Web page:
We are the Falconry & Wildlife Team, we consist of Mark Brattle, Falconry & Wildlife Manager, Hannah James, Head Falconer and Sam Weir, Falconer. Sam is the newest member of the team, joined us as a full-time Falconer on 16th August this year after volunteering with us for a few years previously. We’re really lucky as Sam brings two of his birds to join the team! Harper (Harris Hawk) and Morgan (Tribred Falcon) can now be seen up at the Bird of Prey Centre daily!
Sam said: “I’m so excited to be part of the team; I can’t wait to see what we can achieve over the next few years!”
Our team also contains 24 wonderful volunteers; these people are the kindest, most hard-working people you’ll meet. We’ll be including them in our blogs throughout the year so you all get to know them and their stories. Each blog will include some information from one of our volunteers; they’ll share an experience or favourite animal, just something to give you an insight into their role in the team.
Simon is the first volunteer we are going to hear from:
What’s your favourite part of volunteering?
Everything; including poo-picking & cleaning out, handling and interacting with the birds. I guess the most rewarding part is the smiles on the Guests’ faces during & after an experience or demonstration.
What interesting wildlife have you seen on the Estate?
Kingfishers, Egyptian Geese, Pike, and a Cinnabar Moth emerging from the ground.
Who’s your favourite bird of prey and why?
Vespa stole my heart on my first day. I had always loved Kestrels since I was a very young child, the way they just stayed in one place mesmerised me. On my first day at the Castle I saw Harley and was so excited to be within 3 feet of a kestrel after 50+ years but it was the “Chip, chip, chip” that drew my attention to the little lady next door so there you are.
Now we’re rolling into September there are lots of changes going on, one of which is Kahn (our Steppe Eagle)! Our biggest bird at the centre is returning to our flying team, he’s been resting and moulting over the last few months and is now getting ready to come back to participate in experiences, meet the bird sessions and lots more!
As well as Kahn; Bella, our largest Harris Hawk is back in training, Indiana our Ferruginous Buzzard is now resting and Norris the adorable baby Tawny Owl is almost ready to take his first free flight!
Exciting and busy times at the Bird of Prey Centre
On the Wildlife front, the seasons are changing which means wildlife is now adapting and preparing for different ventures. Some are ready to migrate, you’ll see Swallows, the acrobats of the sky, gathering together along the top of the castle getting ready for the huge flight they complete crossing the Sahara Desert all the way back to Southern Africa.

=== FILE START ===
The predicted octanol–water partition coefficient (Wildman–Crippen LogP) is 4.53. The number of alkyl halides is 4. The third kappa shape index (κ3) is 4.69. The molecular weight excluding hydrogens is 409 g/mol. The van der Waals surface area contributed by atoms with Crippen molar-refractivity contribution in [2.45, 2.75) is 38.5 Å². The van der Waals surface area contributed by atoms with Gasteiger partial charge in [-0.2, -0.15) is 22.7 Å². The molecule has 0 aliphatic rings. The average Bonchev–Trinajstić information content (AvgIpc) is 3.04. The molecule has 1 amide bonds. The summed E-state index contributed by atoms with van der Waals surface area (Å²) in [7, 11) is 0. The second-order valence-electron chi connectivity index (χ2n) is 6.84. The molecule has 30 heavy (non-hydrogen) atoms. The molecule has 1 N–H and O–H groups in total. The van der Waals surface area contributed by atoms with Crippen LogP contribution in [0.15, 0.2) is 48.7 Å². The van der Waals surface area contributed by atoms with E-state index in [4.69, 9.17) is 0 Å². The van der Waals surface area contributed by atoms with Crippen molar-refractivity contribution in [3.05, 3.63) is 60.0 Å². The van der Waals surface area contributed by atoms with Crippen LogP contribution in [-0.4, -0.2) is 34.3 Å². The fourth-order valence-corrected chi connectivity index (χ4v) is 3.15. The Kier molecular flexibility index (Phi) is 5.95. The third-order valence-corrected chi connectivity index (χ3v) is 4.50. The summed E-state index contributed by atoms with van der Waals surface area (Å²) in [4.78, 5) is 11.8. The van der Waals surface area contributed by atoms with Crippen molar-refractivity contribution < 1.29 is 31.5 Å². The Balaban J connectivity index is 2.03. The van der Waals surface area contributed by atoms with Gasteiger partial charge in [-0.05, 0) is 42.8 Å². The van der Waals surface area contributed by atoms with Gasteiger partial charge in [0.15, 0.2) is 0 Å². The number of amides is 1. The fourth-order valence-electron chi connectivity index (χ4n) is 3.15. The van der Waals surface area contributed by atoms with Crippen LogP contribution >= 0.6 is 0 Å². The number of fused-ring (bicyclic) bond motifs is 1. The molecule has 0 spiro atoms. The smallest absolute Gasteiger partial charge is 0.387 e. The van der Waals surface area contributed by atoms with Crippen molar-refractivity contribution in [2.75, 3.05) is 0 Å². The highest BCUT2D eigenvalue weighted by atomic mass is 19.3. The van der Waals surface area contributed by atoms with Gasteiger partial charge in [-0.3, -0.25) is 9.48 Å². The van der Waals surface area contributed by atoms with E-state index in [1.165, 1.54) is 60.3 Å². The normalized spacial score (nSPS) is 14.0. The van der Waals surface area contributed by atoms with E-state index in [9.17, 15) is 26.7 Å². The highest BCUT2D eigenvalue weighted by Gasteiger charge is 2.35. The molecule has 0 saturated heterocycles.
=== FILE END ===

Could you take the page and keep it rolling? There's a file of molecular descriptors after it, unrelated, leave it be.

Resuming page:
Migration isn’t the only thing happening, hibernation is not too far away! Many animals are preparing for a harsh winter, a great example of this is bats. I’m a big bat fan so will often get out to watch them and, at the moment they’re incredibly active. Babies are fully grown, fledged and weaned which means there is a small amount of time now to eat what they can and build up fat reserves for the colder temperatures on their way! Diets are changing for many birds too, Black Caps (awesome birds that can be seen at Leeds Castle!), Blackbirds and Thrushes will soon be seen scoffing down lots of berries. The previous caterpillar and insect diet needs to be adapted so berries tend to be a great alternative. There are a lot of plants, bushes etc. that will grow this time of year and sprout plenty of fruity goodness for our feathered friends!
A favourite bird of ours is the Jay, easily identified by the brightly coloured blue feathers but difficult to see as they’re a relatively shy species. We have a healthy population of these birds at Leeds Castle and this time of year they’re generally spotted on the ground burying acorns to retrieve for winter feeding. A super-intelligent species belonging to the Corvid family!
Simon previously mentioned his love for Kestrels; these are another great species to see this time of year. By September, the dry, rough grass is alive with small rodents which this falcon feeds on. This raptor is easily identified by the hovering abilities it displays whilst looking for its prey, if you wanted to see a real-life Kestrel up close, there are two that live at the Bird of Prey Centre – Harley & Simon’s favourite, Vespa!
This time of year is great for wildlife sounds; you’ll hear young Tawny Owls establishing territories, Buzzard with their high-pitched squeal and even (one of my favourite sounds) the stridulation of a Great Green bush cricket, especially towards the end of the day. Not everyone’s favourite type of creature but beautiful nonetheless, very easy to hear but not so easy to spot, they’re one of the more common crickets we have in the UK, bright green and the largest resident in that family!
Thank you for reading, as always if you have any questions, enquiries or even experiences you’d like to share then get in contact with us (details below)! Keep an eye out for our October blog!
The Falconry & Wildlife Team I email@example.com